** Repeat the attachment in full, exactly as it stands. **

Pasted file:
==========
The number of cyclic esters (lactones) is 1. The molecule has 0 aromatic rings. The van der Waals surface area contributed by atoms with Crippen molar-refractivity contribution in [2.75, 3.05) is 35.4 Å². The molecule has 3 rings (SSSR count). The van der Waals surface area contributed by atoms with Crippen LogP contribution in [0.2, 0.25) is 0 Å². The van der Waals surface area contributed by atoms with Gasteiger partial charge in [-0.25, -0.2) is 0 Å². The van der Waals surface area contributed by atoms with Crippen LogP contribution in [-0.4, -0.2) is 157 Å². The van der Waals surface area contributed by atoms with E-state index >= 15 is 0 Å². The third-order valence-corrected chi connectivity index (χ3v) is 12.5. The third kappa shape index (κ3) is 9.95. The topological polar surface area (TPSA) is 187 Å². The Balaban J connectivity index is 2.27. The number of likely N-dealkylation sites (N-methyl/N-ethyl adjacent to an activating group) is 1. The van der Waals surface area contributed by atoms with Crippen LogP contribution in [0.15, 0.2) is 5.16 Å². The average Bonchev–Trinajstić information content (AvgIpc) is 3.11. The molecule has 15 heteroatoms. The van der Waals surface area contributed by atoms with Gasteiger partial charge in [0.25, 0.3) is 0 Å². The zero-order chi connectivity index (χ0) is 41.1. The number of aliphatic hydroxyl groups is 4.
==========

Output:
The number of cyclic esters (lactones) is 1. The molecule has 0 aromatic rings. The van der Waals surface area contributed by atoms with Crippen molar-refractivity contribution in [2.75, 3.05) is 35.4 Å². The molecule has 3 rings (SSSR count). The van der Waals surface area contributed by atoms with Crippen LogP contribution in [0.2, 0.25) is 0 Å². The van der Waals surface area contributed by atoms with Gasteiger partial charge in [-0.25, -0.2) is 0 Å². The van der Waals surface area contributed by atoms with Crippen LogP contribution in [-0.4, -0.2) is 157 Å². The van der Waals surface area contributed by atoms with E-state index >= 15 is 0 Å². The third-order valence-corrected chi connectivity index (χ3v) is 12.5. The third kappa shape index (κ3) is 9.95. The topological polar surface area (TPSA) is 187 Å². The Balaban J connectivity index is 2.27. The number of likely N-dealkylation sites (N-methyl/N-ethyl adjacent to an activating group) is 1. The van der Waals surface area contributed by atoms with Crippen LogP contribution in [0.15, 0.2) is 5.16 Å². The average Bonchev–Trinajstić information content (AvgIpc) is 3.11. The molecule has 15 heteroatoms. The van der Waals surface area contributed by atoms with Gasteiger partial charge in [0.25, 0.3) is 0 Å². The zero-order chi connectivity index (χ0) is 41.1. The number of aliphatic hydroxyl groups is 4.